Prime Minister Sheikh Hasina has decided to pay a three-day official visit to Pakistan to attend the D-8 summit in Islamabad scheduled for November 22.
Hasina goes to Pakistan against the background of her government asking Islamabad to settle all pending post-independence issues. Dhaka has demanded an unconditional apology from Islamabad for the genocide Pakistan carried out during the Liberation War in 1971.
This will be Sheikh Hasina’s first visit to Pakistan since she returned to power in 2009. She will leave on November 21 and return home on November 23 after taking part in the eighth D-8 summit.
She last visited Pakistan in 1998 in her first term as prime minister.
Press Secretary to the Prime Minister Abul Kalam Azad last night confirmed to The Daily Star that Hasina was going to Islamabad at the invitation of Pakistan President Asif Ali Zardari. The invitation was delivered to her by Pakistan’s Foreign Minister Hina Rabbani Khar yesterday.
Azad said the Pakistani foreign minister handed over the formal invitation letter to Hasina at her Gono Bhaban residence yesterday afternoon.
Diplomatic sources in Dhaka consider Hasina’s decision to visit Pakistan very significant as Dhaka and Islamabad have had strained relations for the last four years.
Official sources said her visit to Pakistan became uncertain after Khar postponed her scheduled visit to Bangladesh on October 25.
Following hectic diplomatic efforts, Khar arrived in Dhaka yesterday to hand over the invitation letter.
A special flight carrying the Pakistani minister landed at Shahjalal International Airport at 10:15am. Foreign Secretary Mijarul Quayes received her at the airport.
Before meeting Hasina, Hina Rabbani Khar met Foreign Minister Dipu Moni at the foreign ministry for 20 minutes.
During the meeting, Dipu asked Islamabad to settle pending post-independence issues, emphasising especially an unconditional apology from Pakistan for the genocide it had carried out during the Liberation War.
She said Pakistan should come forward in this regard.
Bangladesh sees an apportionment of pre-independence assets and liabilities and repatriation of stranded Pakistanis as pending issues with Pakistan.
During the meeting, Hina Khar reiterated that Pakistan had regretted its actions of 1971 on different occasions since 1974 and called for the two countries to move ahead together by turning back to the past, said Quayes quoting Hina Khar after the meeting.
The Pakistani foreign minister said Islamabad valued its relations with Dhaka and wanted to advance existing cooperation in the economic, political and cultural arena and through people-to-people contact.
She also spoke about her “personal commitment” to promoting bilateral ties and cooperation with Bangladesh.
Dipu Moni expressed similar views on expanding bilateral relations by settling unresolved issues.
Dipu presented Khar with a copy of “The Unfinished Memoirs” of the Father of the Nation, Bangabandhu Sheikh Mujibur Rahman.
Hina Khar also invited Dipu Moni to attend the meeting of council of ministers to be held prior to the D-8 summit.
The summit will be preceded by senior-official-level and foreign-minister-level meetings from November 19 to November 21.
After the meeting, Foreign Secretary Mijarul Quayes told reporters that the Pakistan foreign minister had appeared “sensitive” to the Bangladesh’s legitimate concerns.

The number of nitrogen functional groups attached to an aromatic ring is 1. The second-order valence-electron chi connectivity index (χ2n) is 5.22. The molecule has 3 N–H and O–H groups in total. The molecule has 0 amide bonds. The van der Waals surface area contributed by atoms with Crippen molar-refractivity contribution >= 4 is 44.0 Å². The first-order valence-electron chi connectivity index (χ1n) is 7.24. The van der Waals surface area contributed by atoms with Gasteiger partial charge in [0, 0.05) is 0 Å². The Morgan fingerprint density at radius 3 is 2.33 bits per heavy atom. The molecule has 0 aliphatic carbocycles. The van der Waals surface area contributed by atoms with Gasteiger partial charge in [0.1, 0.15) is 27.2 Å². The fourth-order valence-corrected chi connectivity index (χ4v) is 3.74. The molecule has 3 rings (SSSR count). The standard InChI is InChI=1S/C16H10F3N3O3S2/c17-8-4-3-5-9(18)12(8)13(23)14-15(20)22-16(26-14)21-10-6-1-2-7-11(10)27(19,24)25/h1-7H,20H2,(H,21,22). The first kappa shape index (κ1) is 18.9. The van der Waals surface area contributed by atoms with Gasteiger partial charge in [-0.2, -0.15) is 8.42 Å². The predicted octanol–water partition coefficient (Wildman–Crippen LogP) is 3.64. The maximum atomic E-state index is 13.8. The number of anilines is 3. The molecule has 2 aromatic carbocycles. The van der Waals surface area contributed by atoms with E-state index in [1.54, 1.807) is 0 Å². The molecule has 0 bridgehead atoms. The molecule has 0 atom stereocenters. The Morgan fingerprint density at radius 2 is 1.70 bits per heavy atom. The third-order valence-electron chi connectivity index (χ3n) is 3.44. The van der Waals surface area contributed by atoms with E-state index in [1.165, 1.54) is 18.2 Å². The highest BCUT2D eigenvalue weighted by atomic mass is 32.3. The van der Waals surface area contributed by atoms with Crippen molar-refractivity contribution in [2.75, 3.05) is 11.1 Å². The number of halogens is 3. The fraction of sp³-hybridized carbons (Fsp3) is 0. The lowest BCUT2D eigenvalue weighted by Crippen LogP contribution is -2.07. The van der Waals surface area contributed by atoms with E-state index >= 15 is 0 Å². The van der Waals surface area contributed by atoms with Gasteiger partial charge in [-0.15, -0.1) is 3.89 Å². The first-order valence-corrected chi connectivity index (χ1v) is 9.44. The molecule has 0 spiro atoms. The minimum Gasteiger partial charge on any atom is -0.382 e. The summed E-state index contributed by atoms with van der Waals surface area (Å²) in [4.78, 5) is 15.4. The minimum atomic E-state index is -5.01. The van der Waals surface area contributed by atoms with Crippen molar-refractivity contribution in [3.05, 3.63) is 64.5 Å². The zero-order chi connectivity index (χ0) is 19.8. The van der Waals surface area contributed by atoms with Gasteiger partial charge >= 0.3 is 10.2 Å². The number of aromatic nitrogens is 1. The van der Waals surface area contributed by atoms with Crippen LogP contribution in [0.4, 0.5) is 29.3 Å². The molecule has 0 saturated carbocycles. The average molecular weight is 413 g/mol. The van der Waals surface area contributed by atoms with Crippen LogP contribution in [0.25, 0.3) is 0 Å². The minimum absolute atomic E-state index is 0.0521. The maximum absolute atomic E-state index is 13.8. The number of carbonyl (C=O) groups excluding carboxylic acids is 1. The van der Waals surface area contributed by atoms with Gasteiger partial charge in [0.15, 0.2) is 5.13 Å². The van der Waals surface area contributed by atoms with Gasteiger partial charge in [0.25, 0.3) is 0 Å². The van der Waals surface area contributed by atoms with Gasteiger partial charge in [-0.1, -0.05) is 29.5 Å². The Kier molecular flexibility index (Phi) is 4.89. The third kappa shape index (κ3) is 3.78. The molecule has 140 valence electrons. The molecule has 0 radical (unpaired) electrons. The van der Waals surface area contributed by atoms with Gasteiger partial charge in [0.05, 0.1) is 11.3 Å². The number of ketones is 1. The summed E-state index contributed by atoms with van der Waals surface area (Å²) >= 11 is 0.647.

Quayes termed the visit of the Pakistan foreign minister important but not one too concerned with bilateral issues as she had come to hand over the invitation letter.
The meeting was not comprehensive but Bangladesh raised all pending issues, including the matter of an apology on the part of Pakistan for genocide in 1971, and other matters related to bilateral, regional and international issues of common concern, he said.
The foreign secretary said Bangladesh had stressed the need for settling the issues through regular holding of joint economic commission meetings and the establishment of a joint commission for foreign minister-level meetings.
Both sides pledged to inject fresh impetus to bilateral relations.
Quayes said all issues of bilateral concerns could be addressed at the joint secretary-level meeting. Before the secretary-level meeting, a director-general level meeting could take place.
Quayes said Bangladesh would again seek an official apology from Pakistan at one stage of such bilateral discussions.
Pakistan’s former president, Gen Pervez Musharraf, who came to Bangladesh on July 29, 2002, visited the national memorial in Savar to pay homage. Earlier, in June 1974, Pakistan’s prime minister Zulfikar Ali Bhutto visited the memorial, though he caused quite a stir by his inappropriate behaviour there. In 1985, President Ziaul Haq visited the national memorial and told Bangladesh’s media persons, “Your heroes are our heroes.”
Gen Pervez Musharraf wrote in the visitors’ book at Savar: “Your brothers and sisters in Pakistan share the pain of the events of 1971. The excesses during that unfortunate period are regrettable. Let us bury the past in a spirit of magnanimity. Let not the light of the future be dimmed. Let us move forward together.”
Quayes, on the D-8 summit, said it was important since the summit planned to adopt the charter of the group 16 years after its inception.
After meeting Dipu Moni and Hina Khar called on Sheikh Hasina at Gono Bhaban. Later, the Pakistani minister met opposition leader Khaleda Zia at her Gulshan home before leaving Dhaka around 3:30pm.
The D-8 consists of Turkey, Pakistan, Egypt, Iran, Bangladesh, Nigeria, Indonesia and Malaysia. The second summit of the group was held in Bangladesh in March, 1999.